On My Failing Flesh (and the Flesh of Jesus) – Harold Senkbeil

It was a rough July. Twice I was unexpectedly hospitalized and needed the whole nine yards of medical intervention: ER, ICU, and regular hospitalization. No, not for the reason you might expect. In fact, I’ve tested negative for COVID-19 twice.

I’ve never tried to hide my age, but I have recently bragged in print that since I’m now an old guy, I’d like to be a spry old guy. I watch my weight (sort of), I exercise (usually), and do my best to maintain overall vim and vigor. True, I’m well past the biblical lifespan of three score and ten—halfway through my eighth decade of life, actually. Yet overall I’ve been in good health for a man my age.

When I was a teenager there was an old pastor (much younger than I am now) who impressed us with his vivid exposition of Ecclesiastes 12, the Bible’s poetic lament over the ravages of aging. We kids, though captivated by his performance, couldn’t really imagine our vigorous youthful bodies suffering decline and decrepitude: trembling limbs, teeth falling out, fading voices. And of course “failing desire” was unthinkable to hormone-drenched teens. But the pastor was persuasive, and the Bible compelling, so we believed him. In theory.

When Mortality Gets Real

Fast forward to July 8 of this year. I had a routine biopsy of my prostate—a significant yet by no means unusual procedure for males my age. Despite precautions, I was one of the 2 percent of biopsy recipients who suffer post-operative infection. Quite a severe case, actually—I have no memory of my son taking me to the hospital, nor of my first several hours in the ER. I won’t insult your sensitivities with “too much information,” but undergoing an infection of the nether regions and its aftermath does indeed impress one with the complexity of the human body—even its plumbing. Fearfully and wonderfully made, indeed (Ps. 139:14).

About four days later I was home, and a week later I was back to normal with all systems fully functional. Or so I thought.

My impressions were premature. Blood clots had formed in my body, which all of a sudden broke loose and settled in my bronchial area. Undertaking a few minor household chores, I was calamitously short of breath, head reeling and heart pounding. I laid on the floor and shouted to my wife to call 911. Minutes later a team of EMTs were at my door, which they proceeded to break into since they couldn’t navigate our lockbox (note to self: fix that in the future).

I’ll spare you the details, other than to say my vital signs were at a precarious level: my heart and lungs could not long sustain life under those conditions. Blissfully, powerful anticoagulants soon relieved the immediate crisis and, some four days later, I was again released. Now with the help of a team of competent specialists, overseen by my diligent and insightful physician, I’m slowly working my way back to being a spry old man. 

Miracle of Miracles

All those years ago as a teenager, I already knew I wouldn’t last forever. The words of Ecclesiastes 12 wouldn’t (and haven’t) let me forget:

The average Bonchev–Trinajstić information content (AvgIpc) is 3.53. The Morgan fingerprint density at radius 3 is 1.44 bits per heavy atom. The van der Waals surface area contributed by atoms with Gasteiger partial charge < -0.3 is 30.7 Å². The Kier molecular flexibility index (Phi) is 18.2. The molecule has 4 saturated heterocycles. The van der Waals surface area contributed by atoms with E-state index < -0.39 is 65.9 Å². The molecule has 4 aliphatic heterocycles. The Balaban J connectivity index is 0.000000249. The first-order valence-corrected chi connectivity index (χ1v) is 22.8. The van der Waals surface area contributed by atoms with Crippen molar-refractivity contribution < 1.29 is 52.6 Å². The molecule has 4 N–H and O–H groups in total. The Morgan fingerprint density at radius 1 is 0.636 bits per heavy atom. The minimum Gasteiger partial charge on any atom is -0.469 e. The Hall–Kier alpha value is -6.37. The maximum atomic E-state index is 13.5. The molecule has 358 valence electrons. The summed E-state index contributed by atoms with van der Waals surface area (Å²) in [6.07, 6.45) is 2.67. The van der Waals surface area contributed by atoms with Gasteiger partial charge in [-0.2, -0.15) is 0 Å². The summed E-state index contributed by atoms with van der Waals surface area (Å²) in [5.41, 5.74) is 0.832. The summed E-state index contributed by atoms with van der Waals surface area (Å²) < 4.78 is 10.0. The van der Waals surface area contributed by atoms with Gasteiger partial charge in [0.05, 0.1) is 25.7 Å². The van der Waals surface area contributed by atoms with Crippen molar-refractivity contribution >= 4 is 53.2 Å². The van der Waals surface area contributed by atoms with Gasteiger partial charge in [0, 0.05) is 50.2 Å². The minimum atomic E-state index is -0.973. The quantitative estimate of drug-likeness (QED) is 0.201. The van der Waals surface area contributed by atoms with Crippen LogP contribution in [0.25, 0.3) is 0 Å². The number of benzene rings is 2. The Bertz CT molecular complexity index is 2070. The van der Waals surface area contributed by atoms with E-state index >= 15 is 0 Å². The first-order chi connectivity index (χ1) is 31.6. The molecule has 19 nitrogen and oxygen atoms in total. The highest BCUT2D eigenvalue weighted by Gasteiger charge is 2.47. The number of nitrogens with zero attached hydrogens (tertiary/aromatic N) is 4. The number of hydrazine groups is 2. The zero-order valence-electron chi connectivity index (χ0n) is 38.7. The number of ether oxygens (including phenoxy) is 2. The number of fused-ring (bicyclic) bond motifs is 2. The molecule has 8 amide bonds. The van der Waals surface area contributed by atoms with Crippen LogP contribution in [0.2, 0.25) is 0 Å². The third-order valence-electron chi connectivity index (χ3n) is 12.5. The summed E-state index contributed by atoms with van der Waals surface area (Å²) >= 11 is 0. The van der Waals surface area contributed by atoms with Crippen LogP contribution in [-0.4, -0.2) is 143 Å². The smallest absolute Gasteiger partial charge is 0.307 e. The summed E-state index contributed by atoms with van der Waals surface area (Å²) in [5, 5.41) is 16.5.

Remember also your Creator in the days of your youth . . . before the silver cord is snapped, or the golden bowl is broken, or the pitcher is shattered at the fountain, or the wheel broken at the cistern, and the dust returns to the earth as it was, and the spirit returns to God who gave it. Vanity of vanities, says the Preacher; all is vanity. (Eccl. 12:1, 6–8)

None of us lives forever. But what I took home from the hospital this time is the profound, yet humbling, awareness that God so loved us all that he entered weak human flesh in order to redeem us.

Jesus, from the instant of his conception, took on our frail infirmity and carried our human sorrow in his own body to ransom us out from under the grip of sin, death, and hell (Isa. 53:4). The mystery of the faith we profess indeed overwhelms: not merely that he was taken up into glory, believed in the world, proclaimed among the nations, seen by angels, and vindicated in the Spirit, but also—wonder of wonders—manifested in the flesh (1 Tim. 3:16).

Let that sink in. The eternal Son of God appeared here, in time, in a human body. Like you, Jesus was knit together in his mother’s womb. Heart, lungs, nervous system, intestines, kidneys. Every aspect of male physiology was his—and in that very human body he bore the sins of humanity, that he might bring us back to God. “For in him the whole fullness of deity dwells bodily” (Col. 2:9). By his sacrificial death and with his holy, precious blood, he has ransomed humanity so that one day soon every woman, man, and child who believes in him will share in his eternal triumph. Raised from death, he will transform our lowly (read: declining and decaying) bodies to be like his own glorious body (Phil. 3:21).

Like you, Jesus was knit together in his mother’s womb. Heart, lungs, nervous system, intestines, kidneys. Let that sink in.

God made your body. It’s the only one you have—so take good care of it. But let your body, in its frailty, move your heart to wisdom as you contemplate the sheer wonder of a Savior who would stoop low enough to take on a body just like yours, to make you just like him in his resurrection. 

Fear God and keep his commandments, for this is the whole duty of man. For God will bring every deed into judgment, with every secret thing, whether good or evil. (Eccl. 12:13–14)

He’s worth our fear, our love, our trust. Let’s give it to him.

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